Julia Hailes MBE

Sustainability Pioneer


Why do we all hate plastic bags?(Feb08)

“Why do we all hate plastic bags?” I ask in The New Green Consumer Guide. Now, the headlines are screaming about their horrors and the campaign to ban them seems to be endorsed by every living celebrity. You might think the answer is obvious. Plastic bags are produced in their billions, litter the countryside, pollute the sea and are even responsible for destroying wildlife. But let’s look a little closer and see whether they’re as bad as we think.

If plastic bags are such a horror, you might be tempted to switch to paper bags. But that’s not such a good idea. Paper bags take about the same amount of oil to make as a plastic bag, are 6 times as bulky and therefore require more transport fuel and they generally fall apart after one use. And if they do end up in land-fill sites – which most of them will – paper bags will rot and release greenhouse gases to the atmosphere. That’s something we’re trying to avoid.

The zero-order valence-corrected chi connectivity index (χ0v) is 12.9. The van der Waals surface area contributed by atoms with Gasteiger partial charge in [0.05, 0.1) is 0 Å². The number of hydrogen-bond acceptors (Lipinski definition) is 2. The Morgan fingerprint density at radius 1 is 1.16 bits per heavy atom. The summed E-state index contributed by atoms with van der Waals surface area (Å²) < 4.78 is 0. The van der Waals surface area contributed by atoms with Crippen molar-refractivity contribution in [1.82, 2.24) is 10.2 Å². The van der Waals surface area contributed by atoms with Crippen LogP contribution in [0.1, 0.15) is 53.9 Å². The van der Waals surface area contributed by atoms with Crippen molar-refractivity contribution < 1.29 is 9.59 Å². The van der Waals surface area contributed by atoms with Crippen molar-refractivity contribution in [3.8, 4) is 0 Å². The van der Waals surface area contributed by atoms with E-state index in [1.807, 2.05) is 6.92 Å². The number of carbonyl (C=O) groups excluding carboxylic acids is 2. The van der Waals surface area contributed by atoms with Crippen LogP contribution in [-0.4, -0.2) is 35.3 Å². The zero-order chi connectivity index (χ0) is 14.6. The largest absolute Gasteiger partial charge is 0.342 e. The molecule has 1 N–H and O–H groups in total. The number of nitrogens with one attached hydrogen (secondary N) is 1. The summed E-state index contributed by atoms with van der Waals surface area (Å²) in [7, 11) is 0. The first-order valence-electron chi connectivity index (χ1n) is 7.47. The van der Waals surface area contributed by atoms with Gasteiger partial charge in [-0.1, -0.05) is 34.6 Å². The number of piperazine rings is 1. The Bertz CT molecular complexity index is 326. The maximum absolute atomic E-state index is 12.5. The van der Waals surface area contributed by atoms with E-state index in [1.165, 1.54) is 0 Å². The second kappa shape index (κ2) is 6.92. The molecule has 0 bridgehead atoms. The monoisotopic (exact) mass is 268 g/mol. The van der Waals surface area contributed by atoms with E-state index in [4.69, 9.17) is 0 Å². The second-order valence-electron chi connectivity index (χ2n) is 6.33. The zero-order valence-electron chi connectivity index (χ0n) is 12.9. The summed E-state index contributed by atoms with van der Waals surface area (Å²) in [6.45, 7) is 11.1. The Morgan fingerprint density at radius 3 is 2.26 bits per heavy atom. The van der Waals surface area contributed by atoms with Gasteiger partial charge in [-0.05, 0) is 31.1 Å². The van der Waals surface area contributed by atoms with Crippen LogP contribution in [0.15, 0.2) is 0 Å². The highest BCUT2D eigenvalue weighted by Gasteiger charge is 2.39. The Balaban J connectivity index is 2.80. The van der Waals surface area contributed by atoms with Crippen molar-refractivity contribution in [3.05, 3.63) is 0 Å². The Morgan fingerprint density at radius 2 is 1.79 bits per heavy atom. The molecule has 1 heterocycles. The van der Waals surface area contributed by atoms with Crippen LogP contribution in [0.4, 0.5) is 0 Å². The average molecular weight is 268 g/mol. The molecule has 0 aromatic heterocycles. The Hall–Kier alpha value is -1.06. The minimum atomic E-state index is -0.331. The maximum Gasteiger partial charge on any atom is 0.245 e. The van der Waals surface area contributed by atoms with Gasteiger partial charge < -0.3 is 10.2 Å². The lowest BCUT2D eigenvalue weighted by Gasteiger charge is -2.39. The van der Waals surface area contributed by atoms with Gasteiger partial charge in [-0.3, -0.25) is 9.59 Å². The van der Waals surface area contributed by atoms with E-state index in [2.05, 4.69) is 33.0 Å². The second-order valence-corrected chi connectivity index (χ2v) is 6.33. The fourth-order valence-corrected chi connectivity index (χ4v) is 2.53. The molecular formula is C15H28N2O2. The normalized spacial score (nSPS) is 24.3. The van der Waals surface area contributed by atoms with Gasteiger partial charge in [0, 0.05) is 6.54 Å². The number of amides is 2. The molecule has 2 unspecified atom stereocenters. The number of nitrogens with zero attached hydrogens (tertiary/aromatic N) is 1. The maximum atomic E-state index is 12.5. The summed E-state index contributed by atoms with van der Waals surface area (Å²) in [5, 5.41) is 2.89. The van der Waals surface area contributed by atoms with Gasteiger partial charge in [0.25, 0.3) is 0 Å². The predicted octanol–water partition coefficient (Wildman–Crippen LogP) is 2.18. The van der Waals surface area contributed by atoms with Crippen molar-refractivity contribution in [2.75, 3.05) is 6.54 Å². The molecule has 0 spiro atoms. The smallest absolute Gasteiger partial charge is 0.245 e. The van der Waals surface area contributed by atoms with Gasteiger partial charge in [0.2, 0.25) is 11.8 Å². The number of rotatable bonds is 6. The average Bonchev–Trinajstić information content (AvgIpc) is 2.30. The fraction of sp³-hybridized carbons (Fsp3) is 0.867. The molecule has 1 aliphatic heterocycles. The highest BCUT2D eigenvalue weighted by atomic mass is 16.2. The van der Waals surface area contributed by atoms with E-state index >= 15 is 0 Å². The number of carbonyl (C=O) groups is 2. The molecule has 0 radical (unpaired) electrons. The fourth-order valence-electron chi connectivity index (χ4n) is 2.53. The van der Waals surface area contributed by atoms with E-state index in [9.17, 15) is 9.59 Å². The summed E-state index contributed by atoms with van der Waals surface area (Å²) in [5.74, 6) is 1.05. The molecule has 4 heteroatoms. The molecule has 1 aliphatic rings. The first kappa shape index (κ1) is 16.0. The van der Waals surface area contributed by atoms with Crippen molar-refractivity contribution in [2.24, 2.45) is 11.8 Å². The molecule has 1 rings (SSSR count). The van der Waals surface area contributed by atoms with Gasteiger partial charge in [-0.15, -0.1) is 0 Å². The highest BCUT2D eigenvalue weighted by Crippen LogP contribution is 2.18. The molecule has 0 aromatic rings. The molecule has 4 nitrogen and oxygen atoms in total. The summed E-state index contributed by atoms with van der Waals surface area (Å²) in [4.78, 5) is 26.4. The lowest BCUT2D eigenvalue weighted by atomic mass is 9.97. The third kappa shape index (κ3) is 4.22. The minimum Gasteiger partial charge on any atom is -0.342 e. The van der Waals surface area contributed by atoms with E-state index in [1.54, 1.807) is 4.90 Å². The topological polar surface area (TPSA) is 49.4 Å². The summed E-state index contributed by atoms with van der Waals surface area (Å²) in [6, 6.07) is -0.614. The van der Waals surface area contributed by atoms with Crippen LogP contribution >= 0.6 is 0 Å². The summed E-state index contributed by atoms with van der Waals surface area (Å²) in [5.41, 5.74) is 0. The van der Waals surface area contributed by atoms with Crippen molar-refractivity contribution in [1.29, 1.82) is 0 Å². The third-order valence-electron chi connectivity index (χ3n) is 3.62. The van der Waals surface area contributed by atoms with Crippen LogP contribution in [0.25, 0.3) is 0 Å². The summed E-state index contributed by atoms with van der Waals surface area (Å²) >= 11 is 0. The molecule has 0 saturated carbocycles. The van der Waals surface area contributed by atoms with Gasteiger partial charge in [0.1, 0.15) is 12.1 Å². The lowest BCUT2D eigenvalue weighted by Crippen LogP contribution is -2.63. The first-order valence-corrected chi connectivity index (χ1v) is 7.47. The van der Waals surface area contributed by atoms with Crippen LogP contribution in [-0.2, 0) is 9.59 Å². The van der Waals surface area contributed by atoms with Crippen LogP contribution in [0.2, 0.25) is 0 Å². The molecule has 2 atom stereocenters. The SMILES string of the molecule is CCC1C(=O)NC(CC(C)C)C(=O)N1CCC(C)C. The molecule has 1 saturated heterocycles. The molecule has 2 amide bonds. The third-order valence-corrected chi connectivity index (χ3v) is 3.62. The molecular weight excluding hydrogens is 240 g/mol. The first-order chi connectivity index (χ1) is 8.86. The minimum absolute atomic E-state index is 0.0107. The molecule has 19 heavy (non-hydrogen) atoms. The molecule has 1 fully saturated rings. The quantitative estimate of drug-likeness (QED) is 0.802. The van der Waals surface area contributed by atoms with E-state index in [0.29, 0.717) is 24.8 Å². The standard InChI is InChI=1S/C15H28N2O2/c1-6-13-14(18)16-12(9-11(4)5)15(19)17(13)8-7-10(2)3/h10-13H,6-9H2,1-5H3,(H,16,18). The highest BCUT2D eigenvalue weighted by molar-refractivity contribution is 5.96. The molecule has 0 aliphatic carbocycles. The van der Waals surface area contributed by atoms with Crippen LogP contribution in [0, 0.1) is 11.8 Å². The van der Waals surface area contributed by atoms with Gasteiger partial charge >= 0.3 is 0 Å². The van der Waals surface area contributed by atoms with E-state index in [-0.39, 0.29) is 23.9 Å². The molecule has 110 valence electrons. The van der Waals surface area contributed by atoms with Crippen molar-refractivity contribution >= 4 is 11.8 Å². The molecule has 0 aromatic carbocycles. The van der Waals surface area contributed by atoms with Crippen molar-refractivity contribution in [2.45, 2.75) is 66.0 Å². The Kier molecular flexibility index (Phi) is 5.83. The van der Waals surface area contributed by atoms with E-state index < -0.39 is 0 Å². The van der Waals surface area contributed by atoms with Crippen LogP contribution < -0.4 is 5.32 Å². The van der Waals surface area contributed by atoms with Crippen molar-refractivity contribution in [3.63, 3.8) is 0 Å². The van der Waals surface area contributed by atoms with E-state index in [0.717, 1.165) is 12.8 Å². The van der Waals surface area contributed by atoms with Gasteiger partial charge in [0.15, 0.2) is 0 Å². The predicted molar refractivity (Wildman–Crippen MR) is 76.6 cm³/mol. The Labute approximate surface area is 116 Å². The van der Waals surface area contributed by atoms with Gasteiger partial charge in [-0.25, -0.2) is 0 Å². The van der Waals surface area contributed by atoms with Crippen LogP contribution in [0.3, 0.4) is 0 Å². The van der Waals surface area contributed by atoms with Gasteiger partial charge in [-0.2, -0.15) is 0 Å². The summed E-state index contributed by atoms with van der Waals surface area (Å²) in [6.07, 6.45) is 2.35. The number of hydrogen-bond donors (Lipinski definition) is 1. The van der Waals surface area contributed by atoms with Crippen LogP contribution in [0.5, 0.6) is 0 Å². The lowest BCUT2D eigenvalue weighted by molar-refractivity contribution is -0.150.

Biodegradable plastic bags have the same problem – the fact that they break down isn’t actually a benefit unless they end up in the right sort of composting system. Another problem is that they can foul up recycling systems.

So here are three things NOT to believe:
1. that paper bags are better than plastic
2. that biodegradable bags are the answer
3. that all plastic is bad

The benefits of plastic are that they are light-weight, cheap and good at their job. Some people jokingly suggest that they might also be one of the best forms of carbon storage.

So what should we do about bags? My hierarchy is, as follows:

1. Cut down the use of all disposable bags whatever they’re made of.
2. Make consumers pay for bags to encourage us to remember to bring our own.
3. Make plastic bags from a high proportion of post-consumer recycled plastic.
4. Encourage people to recycle plastic bags – apparently only 10 in 1,000 actually get recycled.
5. Do everything we can to stop plastics ending up in the sea – or as litter.

Plastic bags seem to have become a symbol of our wasteful society. There’s no harm in that as long as they don’t distract our attention from doing things that really do make a big difference. So when we hear politicians, popstars and presenters sounding off about them, we should remember that they’re not the biggest issue on the planet……

See also Charles Clover’s view on plastic bags on the Telegraph website  <Link no longer working>


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